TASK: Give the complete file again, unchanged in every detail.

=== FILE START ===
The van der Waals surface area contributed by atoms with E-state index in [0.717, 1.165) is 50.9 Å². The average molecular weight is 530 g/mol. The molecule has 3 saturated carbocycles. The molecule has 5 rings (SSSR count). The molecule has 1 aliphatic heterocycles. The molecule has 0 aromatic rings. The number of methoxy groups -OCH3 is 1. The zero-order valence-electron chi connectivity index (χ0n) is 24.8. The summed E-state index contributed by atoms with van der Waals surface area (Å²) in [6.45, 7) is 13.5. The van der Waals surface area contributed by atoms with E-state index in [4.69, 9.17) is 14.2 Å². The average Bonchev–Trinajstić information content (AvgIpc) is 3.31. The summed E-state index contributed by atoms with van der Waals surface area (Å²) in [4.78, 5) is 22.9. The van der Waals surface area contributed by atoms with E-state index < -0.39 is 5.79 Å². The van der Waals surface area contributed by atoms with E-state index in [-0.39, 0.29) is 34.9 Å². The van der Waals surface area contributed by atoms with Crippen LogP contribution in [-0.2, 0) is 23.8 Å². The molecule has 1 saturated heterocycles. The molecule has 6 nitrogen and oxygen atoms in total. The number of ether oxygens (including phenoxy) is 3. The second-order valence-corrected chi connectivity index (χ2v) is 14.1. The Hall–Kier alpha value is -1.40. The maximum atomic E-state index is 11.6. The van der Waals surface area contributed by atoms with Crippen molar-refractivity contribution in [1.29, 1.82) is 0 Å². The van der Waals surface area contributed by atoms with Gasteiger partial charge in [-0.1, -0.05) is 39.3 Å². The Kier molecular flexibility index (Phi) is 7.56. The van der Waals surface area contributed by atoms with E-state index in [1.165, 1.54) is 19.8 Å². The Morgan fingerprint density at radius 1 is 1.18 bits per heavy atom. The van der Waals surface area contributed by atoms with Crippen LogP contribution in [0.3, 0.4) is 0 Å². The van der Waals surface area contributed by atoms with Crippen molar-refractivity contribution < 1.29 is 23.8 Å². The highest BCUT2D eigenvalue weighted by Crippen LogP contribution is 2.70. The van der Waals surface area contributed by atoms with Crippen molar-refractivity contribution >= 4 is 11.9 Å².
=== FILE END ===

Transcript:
The van der Waals surface area contributed by atoms with E-state index in [0.717, 1.165) is 50.9 Å². The average molecular weight is 530 g/mol. The molecule has 3 saturated carbocycles. The molecule has 5 rings (SSSR count). The molecule has 1 aliphatic heterocycles. The molecule has 0 aromatic rings. The number of methoxy groups -OCH3 is 1. The zero-order valence-electron chi connectivity index (χ0n) is 24.8. The summed E-state index contributed by atoms with van der Waals surface area (Å²) in [6.45, 7) is 13.5. The van der Waals surface area contributed by atoms with E-state index in [4.69, 9.17) is 14.2 Å². The average Bonchev–Trinajstić information content (AvgIpc) is 3.31. The summed E-state index contributed by atoms with van der Waals surface area (Å²) in [4.78, 5) is 22.9. The van der Waals surface area contributed by atoms with E-state index < -0.39 is 5.79 Å². The van der Waals surface area contributed by atoms with E-state index in [-0.39, 0.29) is 34.9 Å². The van der Waals surface area contributed by atoms with Crippen LogP contribution in [-0.2, 0) is 23.8 Å². The molecule has 1 saturated heterocycles. The molecule has 6 nitrogen and oxygen atoms in total. The number of ether oxygens (including phenoxy) is 3. The second-order valence-corrected chi connectivity index (χ2v) is 14.1. The Hall–Kier alpha value is -1.40. The maximum atomic E-state index is 11.6. The van der Waals surface area contributed by atoms with Crippen molar-refractivity contribution in [1.29, 1.82) is 0 Å². The van der Waals surface area contributed by atoms with Gasteiger partial charge in [-0.1, -0.05) is 39.3 Å². The Kier molecular flexibility index (Phi) is 7.56. The van der Waals surface area contributed by atoms with E-state index in [1.165, 1.54) is 19.8 Å². The Morgan fingerprint density at radius 1 is 1.18 bits per heavy atom. The van der Waals surface area contributed by atoms with Crippen LogP contribution in [0.3, 0.4) is 0 Å². The van der Waals surface area contributed by atoms with Crippen molar-refractivity contribution < 1.29 is 23.8 Å². The highest BCUT2D eigenvalue weighted by Crippen LogP contribution is 2.70. The van der Waals surface area contributed by atoms with Crippen molar-refractivity contribution >= 4 is 11.9 Å².